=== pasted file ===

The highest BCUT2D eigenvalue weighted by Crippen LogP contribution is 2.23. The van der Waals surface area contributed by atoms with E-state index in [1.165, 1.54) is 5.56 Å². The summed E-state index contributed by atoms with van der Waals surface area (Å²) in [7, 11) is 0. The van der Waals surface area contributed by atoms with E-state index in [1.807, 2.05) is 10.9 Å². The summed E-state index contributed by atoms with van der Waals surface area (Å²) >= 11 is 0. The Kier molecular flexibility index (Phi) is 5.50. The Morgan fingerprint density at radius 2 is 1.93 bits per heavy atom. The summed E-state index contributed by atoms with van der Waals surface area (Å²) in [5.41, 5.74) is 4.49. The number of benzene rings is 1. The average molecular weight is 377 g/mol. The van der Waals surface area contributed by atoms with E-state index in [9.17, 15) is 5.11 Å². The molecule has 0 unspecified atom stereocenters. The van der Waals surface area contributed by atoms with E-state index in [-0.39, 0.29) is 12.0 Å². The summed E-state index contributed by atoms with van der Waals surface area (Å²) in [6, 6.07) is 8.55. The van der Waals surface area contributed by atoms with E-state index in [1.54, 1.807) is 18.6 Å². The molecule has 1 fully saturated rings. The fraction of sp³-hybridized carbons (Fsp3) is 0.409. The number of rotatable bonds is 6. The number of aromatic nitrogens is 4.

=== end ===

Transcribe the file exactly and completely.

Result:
The highest BCUT2D eigenvalue weighted by Crippen LogP contribution is 2.23. The van der Waals surface area contributed by atoms with E-state index in [1.165, 1.54) is 5.56 Å². The summed E-state index contributed by atoms with van der Waals surface area (Å²) in [7, 11) is 0. The van der Waals surface area contributed by atoms with E-state index in [1.807, 2.05) is 10.9 Å². The summed E-state index contributed by atoms with van der Waals surface area (Å²) >= 11 is 0. The Kier molecular flexibility index (Phi) is 5.50. The Morgan fingerprint density at radius 2 is 1.93 bits per heavy atom. The summed E-state index contributed by atoms with van der Waals surface area (Å²) in [5.41, 5.74) is 4.49. The number of benzene rings is 1. The average molecular weight is 377 g/mol. The van der Waals surface area contributed by atoms with E-state index in [9.17, 15) is 5.11 Å². The molecule has 0 unspecified atom stereocenters. The van der Waals surface area contributed by atoms with E-state index in [-0.39, 0.29) is 12.0 Å². The summed E-state index contributed by atoms with van der Waals surface area (Å²) in [6, 6.07) is 8.55. The van der Waals surface area contributed by atoms with E-state index in [1.54, 1.807) is 18.6 Å². The molecule has 1 fully saturated rings. The fraction of sp³-hybridized carbons (Fsp3) is 0.409. The number of rotatable bonds is 6. The number of aromatic nitrogens is 4.